In May 2021, the ruling Chinese Communist Party (CCP) unveiled new plans to boost flagging birth rates and reverse population aging, raising the official limit on the number of children per couple from two to three.
But the people who do most of the mental, physical and emotional work of child-bearing and childcare — Chinese women — may not step up to solve the government’s population problems as readily as CCP leader Xi Jinping is hoping.
“I can’t have another kid. Raising one child is like putting your money in a shredder,” a service industry employee surnamed Li from the central city of Changsha told RFA. “There’s no way I can have another one.”
Qiu Xiaojia, a millennial from the eastern city of Hangzhou, has been married for three years, and thinks even one child is out of the question.
“We have bought a home now, and the monthly mortgage payments are higher than my monthly salary,” Qiu said. “So where will the money to have kids come from?”
“I can’t even afford one kid, let alone three,” she said.
In the southwestern megacity of Chongqing, Ma Jing says she already works a six-day week at a tech company, and she and her husband have no plans to reproduce any time soon.
“I live from paycheck to paycheck, and still rely heavily on my parents,” Ma said. “The property I live in belongs to them, I drive my mother’s car, and I still can’t save money.”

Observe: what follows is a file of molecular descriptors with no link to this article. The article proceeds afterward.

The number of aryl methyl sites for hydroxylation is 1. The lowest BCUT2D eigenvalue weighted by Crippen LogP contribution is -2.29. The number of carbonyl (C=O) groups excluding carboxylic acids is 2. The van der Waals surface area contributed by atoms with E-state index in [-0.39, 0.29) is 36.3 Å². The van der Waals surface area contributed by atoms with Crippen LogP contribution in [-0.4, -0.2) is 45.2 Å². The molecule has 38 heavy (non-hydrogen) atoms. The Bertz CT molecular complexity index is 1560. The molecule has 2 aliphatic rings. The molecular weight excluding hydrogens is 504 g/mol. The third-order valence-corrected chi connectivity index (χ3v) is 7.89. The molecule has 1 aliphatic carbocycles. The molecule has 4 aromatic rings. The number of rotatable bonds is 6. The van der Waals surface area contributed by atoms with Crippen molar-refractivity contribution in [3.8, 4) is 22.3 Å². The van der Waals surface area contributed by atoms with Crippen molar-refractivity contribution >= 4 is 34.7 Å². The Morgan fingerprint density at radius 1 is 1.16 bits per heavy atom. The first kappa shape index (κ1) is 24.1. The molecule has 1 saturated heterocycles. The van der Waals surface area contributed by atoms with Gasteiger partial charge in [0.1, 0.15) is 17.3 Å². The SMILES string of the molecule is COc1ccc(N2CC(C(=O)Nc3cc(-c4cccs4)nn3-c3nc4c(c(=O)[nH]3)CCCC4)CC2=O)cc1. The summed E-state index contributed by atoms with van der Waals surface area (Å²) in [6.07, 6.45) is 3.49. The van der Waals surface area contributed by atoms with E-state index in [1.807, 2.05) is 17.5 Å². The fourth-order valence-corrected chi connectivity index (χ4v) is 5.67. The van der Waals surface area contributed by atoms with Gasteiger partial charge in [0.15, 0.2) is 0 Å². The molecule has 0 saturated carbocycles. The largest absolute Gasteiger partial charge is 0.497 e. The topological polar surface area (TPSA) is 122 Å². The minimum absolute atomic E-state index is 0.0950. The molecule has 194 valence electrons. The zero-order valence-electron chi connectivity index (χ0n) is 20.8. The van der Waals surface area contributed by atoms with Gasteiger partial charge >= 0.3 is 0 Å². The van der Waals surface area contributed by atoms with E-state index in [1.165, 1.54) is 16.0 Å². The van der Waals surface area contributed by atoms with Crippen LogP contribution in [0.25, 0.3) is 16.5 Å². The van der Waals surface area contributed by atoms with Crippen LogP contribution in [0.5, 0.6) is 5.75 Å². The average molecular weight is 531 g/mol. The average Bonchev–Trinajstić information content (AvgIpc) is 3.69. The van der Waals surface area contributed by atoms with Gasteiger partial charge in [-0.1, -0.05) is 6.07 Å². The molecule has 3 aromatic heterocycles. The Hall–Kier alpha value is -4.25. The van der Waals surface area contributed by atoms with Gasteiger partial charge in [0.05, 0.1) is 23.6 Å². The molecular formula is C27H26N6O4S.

“This policy may allow me to have three kids, but I won’t be doing that; I haven’t the means.”
Li Dan, an older millennial based in Shanghai, says she could afford it, but she still won’t be having them.
“The main reason for me, an older woman of child-bearing age, has nothing to do with money,” Li said. “The main reason is that I’m a single woman.”
Raising kids in China is a costly business, with parents stretched to find money for even one child’s education. While state-run schools don’t charge tuition until the 10th year of compulsory education, they increasingly demand nominal payments of various kinds, as well as payments for food and extracurricular activities.
Xi has said that “education and guidance should be provided to promote marriage and family values among marriage-age young people,” with the Politburo promising tax and housing incentives in the pipeline for couples wanting to have children.
Other promised support measures include improvements to prenatal and postnatal care, a universal childcare service, and reduced education costs for families.
China’s fertility rate stood at around 1.3 children per woman in 2020, compared with the 2.1 children per woman needed for the population to replace itself.
Yet the three-child policy is something of a volte-face, coming as it does just five years after the CCP scrapped the one-child policy, which gave rise to decades of human rights abuses, including forced late-term abortions and sterilizations, as well as widespread monitoring of women’s fertility by officials.
“The policies are pretty meaningless without an idea of how they will be implemented and how much money the government will need to spend,” Wang Zheng, associate professor of History and Women’s and Gender Studies at the University of Michigan, told RFA.